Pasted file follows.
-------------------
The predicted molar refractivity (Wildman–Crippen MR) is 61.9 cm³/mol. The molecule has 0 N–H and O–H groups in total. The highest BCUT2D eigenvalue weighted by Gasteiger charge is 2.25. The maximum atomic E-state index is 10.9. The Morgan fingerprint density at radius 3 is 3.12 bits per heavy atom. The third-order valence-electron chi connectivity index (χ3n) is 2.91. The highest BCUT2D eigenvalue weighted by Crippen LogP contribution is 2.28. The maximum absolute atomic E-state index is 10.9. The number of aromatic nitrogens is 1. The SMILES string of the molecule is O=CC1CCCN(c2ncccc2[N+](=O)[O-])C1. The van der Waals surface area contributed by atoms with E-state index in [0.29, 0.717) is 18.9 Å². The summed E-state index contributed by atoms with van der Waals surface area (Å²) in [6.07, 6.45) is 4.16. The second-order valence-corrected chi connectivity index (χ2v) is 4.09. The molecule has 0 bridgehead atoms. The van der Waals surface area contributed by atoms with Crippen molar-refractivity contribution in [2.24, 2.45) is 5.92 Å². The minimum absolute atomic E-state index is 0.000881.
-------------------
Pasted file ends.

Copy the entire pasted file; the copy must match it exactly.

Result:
The predicted molar refractivity (Wildman–Crippen MR) is 61.9 cm³/mol. The molecule has 0 N–H and O–H groups in total. The highest BCUT2D eigenvalue weighted by Gasteiger charge is 2.25. The maximum atomic E-state index is 10.9. The Morgan fingerprint density at radius 3 is 3.12 bits per heavy atom. The third-order valence-electron chi connectivity index (χ3n) is 2.91. The highest BCUT2D eigenvalue weighted by Crippen LogP contribution is 2.28. The maximum absolute atomic E-state index is 10.9. The number of aromatic nitrogens is 1. The SMILES string of the molecule is O=CC1CCCN(c2ncccc2[N+](=O)[O-])C1. The van der Waals surface area contributed by atoms with E-state index in [0.29, 0.717) is 18.9 Å². The summed E-state index contributed by atoms with van der Waals surface area (Å²) in [6.07, 6.45) is 4.16. The second-order valence-corrected chi connectivity index (χ2v) is 4.09. The molecule has 0 bridgehead atoms. The van der Waals surface area contributed by atoms with Crippen molar-refractivity contribution in [2.24, 2.45) is 5.92 Å². The minimum absolute atomic E-state index is 0.000881.